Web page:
Business Briefs

Doing Business in Europe:
Corporate Governance

Introducing competition is a key element in the creation of an internal market in the European Union. Among other things, increased competition should make European companies more efficient and hence more competitive on the world markets, thereby lowering prices for European consumers. As early as 1959, members of the EU realized that creating a truly European company would be a huge boost for the internal market, as this would tackle the problem of companies being hampered in their Europe-wide activities by divergent regulatory frameworks in the different member states. By the end of the 1960s, tariffs and quotas had been abolished within the European Economic Community. However, many other obstacles to trade remained, with technical standards or administrative requirements often constituting non-tariff barriers to trade. The idea of creating European companies was not developed further at this early stage, and it remained just that: an idea.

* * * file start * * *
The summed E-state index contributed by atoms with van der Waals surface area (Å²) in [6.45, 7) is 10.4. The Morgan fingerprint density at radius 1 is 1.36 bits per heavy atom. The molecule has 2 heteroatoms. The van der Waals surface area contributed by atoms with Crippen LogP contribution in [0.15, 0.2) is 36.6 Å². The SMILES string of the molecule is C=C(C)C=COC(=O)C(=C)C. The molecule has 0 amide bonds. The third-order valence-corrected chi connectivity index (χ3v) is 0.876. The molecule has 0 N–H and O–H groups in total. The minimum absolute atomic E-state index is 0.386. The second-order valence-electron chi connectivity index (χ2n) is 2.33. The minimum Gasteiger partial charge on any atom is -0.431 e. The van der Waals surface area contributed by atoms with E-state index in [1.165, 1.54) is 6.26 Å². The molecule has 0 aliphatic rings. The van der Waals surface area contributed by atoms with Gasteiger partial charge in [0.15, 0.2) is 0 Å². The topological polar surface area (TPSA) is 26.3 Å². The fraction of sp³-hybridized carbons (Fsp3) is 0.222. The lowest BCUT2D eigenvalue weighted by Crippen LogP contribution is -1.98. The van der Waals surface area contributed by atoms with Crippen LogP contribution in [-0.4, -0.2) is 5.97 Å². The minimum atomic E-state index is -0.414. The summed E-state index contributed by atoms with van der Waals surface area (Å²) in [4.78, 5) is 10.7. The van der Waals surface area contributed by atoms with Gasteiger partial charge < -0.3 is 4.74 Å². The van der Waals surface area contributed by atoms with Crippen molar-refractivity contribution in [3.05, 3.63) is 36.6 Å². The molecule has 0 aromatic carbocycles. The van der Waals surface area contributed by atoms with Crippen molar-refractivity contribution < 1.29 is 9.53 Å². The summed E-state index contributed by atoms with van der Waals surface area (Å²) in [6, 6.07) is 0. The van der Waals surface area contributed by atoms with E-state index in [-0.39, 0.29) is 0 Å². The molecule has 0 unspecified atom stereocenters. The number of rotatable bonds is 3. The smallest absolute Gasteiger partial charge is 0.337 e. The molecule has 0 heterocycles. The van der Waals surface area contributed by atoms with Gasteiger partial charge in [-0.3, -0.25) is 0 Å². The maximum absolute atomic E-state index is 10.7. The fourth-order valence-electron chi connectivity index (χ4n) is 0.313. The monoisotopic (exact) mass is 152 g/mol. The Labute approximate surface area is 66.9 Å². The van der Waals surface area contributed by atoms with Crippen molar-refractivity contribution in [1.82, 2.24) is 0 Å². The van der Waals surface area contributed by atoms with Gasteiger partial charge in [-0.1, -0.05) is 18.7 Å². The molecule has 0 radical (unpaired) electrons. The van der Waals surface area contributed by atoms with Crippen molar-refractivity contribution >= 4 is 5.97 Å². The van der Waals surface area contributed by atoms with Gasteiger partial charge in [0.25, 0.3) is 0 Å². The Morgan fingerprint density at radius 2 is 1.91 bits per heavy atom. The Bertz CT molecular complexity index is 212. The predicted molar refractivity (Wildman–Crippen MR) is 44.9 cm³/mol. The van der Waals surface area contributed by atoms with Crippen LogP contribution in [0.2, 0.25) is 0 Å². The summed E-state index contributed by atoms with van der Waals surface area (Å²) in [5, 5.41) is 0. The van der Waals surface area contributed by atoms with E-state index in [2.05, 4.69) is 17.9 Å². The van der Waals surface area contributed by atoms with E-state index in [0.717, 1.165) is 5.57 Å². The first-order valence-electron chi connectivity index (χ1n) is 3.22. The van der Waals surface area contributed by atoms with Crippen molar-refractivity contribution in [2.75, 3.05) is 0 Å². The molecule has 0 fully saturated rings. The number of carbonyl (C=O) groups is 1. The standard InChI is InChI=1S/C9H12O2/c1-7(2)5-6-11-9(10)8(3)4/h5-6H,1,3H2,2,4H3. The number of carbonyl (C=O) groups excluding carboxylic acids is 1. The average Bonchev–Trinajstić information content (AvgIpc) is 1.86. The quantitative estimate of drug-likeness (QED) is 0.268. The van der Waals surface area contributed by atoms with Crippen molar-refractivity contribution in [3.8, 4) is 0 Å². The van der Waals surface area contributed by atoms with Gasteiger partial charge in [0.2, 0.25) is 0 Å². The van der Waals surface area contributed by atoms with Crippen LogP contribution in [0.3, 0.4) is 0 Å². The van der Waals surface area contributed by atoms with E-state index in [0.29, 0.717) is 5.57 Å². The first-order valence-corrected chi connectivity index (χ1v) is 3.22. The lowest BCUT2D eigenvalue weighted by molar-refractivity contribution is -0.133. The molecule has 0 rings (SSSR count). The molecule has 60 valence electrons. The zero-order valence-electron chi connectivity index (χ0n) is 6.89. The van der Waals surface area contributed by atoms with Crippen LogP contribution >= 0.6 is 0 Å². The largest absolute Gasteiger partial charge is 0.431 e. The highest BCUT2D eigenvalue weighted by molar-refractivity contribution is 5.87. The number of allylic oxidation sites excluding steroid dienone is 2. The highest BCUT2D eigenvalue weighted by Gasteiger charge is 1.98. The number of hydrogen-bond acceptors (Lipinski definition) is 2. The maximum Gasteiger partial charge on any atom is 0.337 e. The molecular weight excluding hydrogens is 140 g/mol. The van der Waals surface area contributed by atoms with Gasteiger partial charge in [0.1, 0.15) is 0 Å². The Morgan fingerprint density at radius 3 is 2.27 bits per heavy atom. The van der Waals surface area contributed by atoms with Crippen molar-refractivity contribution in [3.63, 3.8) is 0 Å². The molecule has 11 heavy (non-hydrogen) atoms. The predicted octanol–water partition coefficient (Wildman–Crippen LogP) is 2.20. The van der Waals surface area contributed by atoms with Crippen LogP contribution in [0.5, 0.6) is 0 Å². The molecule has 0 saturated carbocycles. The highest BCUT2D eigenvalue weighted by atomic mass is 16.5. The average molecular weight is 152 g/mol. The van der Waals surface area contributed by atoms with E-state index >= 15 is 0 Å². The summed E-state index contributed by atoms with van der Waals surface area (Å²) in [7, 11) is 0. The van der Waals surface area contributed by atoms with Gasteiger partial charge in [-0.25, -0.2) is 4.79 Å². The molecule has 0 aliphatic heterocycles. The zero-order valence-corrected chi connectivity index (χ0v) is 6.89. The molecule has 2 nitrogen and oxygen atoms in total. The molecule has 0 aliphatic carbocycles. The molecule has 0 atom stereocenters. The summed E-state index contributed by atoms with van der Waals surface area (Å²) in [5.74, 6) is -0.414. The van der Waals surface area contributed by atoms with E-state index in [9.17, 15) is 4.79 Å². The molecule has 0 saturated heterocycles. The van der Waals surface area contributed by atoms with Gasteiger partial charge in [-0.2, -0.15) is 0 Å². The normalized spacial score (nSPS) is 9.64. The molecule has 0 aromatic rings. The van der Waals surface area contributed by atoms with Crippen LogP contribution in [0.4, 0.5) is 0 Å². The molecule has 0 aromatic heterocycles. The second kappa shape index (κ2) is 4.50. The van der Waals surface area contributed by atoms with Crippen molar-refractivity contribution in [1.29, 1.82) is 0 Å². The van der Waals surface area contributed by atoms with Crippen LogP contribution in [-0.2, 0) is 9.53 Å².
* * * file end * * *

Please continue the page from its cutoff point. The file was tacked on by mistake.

• European Company Statute
  • Towards a European Private Company Statute?
  • Sarbanes-Oxley Act (SOX) and the Emergence of Corporate Governance Regulation

Download this brief (PDF)


UNC Chapel Hill: EU Center of Excellence (logo)